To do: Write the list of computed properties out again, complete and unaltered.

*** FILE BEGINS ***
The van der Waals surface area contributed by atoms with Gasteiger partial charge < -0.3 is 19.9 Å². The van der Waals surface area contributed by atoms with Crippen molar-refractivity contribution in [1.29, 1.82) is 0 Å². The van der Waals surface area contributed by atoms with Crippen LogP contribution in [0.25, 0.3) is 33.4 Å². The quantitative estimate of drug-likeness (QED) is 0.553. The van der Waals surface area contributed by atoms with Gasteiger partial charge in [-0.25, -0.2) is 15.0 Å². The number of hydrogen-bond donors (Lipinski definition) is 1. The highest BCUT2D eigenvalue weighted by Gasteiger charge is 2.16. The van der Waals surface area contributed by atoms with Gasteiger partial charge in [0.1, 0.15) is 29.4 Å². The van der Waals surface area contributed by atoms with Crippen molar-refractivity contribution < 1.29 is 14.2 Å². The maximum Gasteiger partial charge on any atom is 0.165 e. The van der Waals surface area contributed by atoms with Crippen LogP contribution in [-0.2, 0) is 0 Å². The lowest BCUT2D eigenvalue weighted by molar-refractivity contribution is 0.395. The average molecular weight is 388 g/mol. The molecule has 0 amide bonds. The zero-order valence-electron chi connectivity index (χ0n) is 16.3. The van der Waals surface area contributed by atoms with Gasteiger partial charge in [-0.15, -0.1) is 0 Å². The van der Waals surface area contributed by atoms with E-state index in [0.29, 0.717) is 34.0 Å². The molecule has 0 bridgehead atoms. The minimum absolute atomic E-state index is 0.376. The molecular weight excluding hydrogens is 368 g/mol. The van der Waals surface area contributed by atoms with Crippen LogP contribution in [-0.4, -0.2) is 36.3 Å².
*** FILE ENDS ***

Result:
The van der Waals surface area contributed by atoms with Gasteiger partial charge < -0.3 is 19.9 Å². The van der Waals surface area contributed by atoms with Crippen molar-refractivity contribution in [1.29, 1.82) is 0 Å². The van der Waals surface area contributed by atoms with Crippen LogP contribution in [0.25, 0.3) is 33.4 Å². The quantitative estimate of drug-likeness (QED) is 0.553. The van der Waals surface area contributed by atoms with Gasteiger partial charge in [-0.25, -0.2) is 15.0 Å². The number of hydrogen-bond donors (Lipinski definition) is 1. The highest BCUT2D eigenvalue weighted by Gasteiger charge is 2.16. The van der Waals surface area contributed by atoms with Gasteiger partial charge in [0.1, 0.15) is 29.4 Å². The van der Waals surface area contributed by atoms with Crippen molar-refractivity contribution < 1.29 is 14.2 Å². The maximum Gasteiger partial charge on any atom is 0.165 e. The van der Waals surface area contributed by atoms with Crippen LogP contribution in [-0.2, 0) is 0 Å². The lowest BCUT2D eigenvalue weighted by molar-refractivity contribution is 0.395. The average molecular weight is 388 g/mol. The molecule has 0 amide bonds. The zero-order valence-electron chi connectivity index (χ0n) is 16.3. The van der Waals surface area contributed by atoms with Gasteiger partial charge in [-0.15, -0.1) is 0 Å². The van der Waals surface area contributed by atoms with E-state index in [0.29, 0.717) is 34.0 Å². The molecule has 0 bridgehead atoms. The minimum absolute atomic E-state index is 0.376. The molecular weight excluding hydrogens is 368 g/mol. The van der Waals surface area contributed by atoms with Crippen LogP contribution in [-0.4, -0.2) is 36.3 Å².